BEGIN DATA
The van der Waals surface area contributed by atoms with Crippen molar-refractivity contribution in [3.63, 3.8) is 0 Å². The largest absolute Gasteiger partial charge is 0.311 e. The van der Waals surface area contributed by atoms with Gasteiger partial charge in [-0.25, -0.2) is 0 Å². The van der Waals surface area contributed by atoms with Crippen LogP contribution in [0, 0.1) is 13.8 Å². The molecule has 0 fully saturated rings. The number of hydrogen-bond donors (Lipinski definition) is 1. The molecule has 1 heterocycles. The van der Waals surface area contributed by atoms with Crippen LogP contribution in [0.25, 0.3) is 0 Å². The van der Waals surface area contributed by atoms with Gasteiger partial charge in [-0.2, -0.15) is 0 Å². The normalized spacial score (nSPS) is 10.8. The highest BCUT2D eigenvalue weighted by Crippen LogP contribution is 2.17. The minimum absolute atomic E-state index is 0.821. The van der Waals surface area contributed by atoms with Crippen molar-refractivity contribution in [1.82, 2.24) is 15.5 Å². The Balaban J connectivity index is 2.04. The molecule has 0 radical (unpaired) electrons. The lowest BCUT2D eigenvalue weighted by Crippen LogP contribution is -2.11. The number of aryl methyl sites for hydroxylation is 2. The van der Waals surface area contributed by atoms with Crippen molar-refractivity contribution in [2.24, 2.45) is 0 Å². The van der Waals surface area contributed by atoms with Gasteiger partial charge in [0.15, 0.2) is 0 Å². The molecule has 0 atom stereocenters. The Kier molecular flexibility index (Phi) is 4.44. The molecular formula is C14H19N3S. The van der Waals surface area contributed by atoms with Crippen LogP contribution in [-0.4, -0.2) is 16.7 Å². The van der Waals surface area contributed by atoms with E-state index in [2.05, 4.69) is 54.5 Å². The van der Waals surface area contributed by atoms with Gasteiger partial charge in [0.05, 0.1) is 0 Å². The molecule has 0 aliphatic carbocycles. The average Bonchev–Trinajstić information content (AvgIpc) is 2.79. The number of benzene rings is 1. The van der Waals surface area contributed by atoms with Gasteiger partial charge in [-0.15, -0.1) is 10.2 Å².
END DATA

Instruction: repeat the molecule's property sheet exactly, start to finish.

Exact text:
The van der Waals surface area contributed by atoms with Crippen molar-refractivity contribution in [3.63, 3.8) is 0 Å². The largest absolute Gasteiger partial charge is 0.311 e. The van der Waals surface area contributed by atoms with Gasteiger partial charge in [-0.25, -0.2) is 0 Å². The van der Waals surface area contributed by atoms with Crippen LogP contribution in [0, 0.1) is 13.8 Å². The molecule has 0 fully saturated rings. The number of hydrogen-bond donors (Lipinski definition) is 1. The molecule has 1 heterocycles. The van der Waals surface area contributed by atoms with Crippen LogP contribution in [0.25, 0.3) is 0 Å². The van der Waals surface area contributed by atoms with Gasteiger partial charge in [-0.2, -0.15) is 0 Å². The normalized spacial score (nSPS) is 10.8. The highest BCUT2D eigenvalue weighted by Crippen LogP contribution is 2.17. The minimum absolute atomic E-state index is 0.821. The van der Waals surface area contributed by atoms with Crippen molar-refractivity contribution in [1.82, 2.24) is 15.5 Å². The Balaban J connectivity index is 2.04. The molecule has 0 radical (unpaired) electrons. The lowest BCUT2D eigenvalue weighted by Crippen LogP contribution is -2.11. The number of aryl methyl sites for hydroxylation is 2. The van der Waals surface area contributed by atoms with Crippen molar-refractivity contribution in [2.24, 2.45) is 0 Å². The van der Waals surface area contributed by atoms with Gasteiger partial charge in [0.15, 0.2) is 0 Å². The molecule has 0 atom stereocenters. The Kier molecular flexibility index (Phi) is 4.44. The molecular formula is C14H19N3S. The van der Waals surface area contributed by atoms with Crippen LogP contribution in [-0.4, -0.2) is 16.7 Å². The van der Waals surface area contributed by atoms with E-state index in [2.05, 4.69) is 54.5 Å². The van der Waals surface area contributed by atoms with Gasteiger partial charge in [0.05, 0.1) is 0 Å². The molecule has 0 aliphatic carbocycles. The average Bonchev–Trinajstić information content (AvgIpc) is 2.79. The number of benzene rings is 1. The van der Waals surface area contributed by atoms with Gasteiger partial charge in [-0.15, -0.1) is 10.2 Å².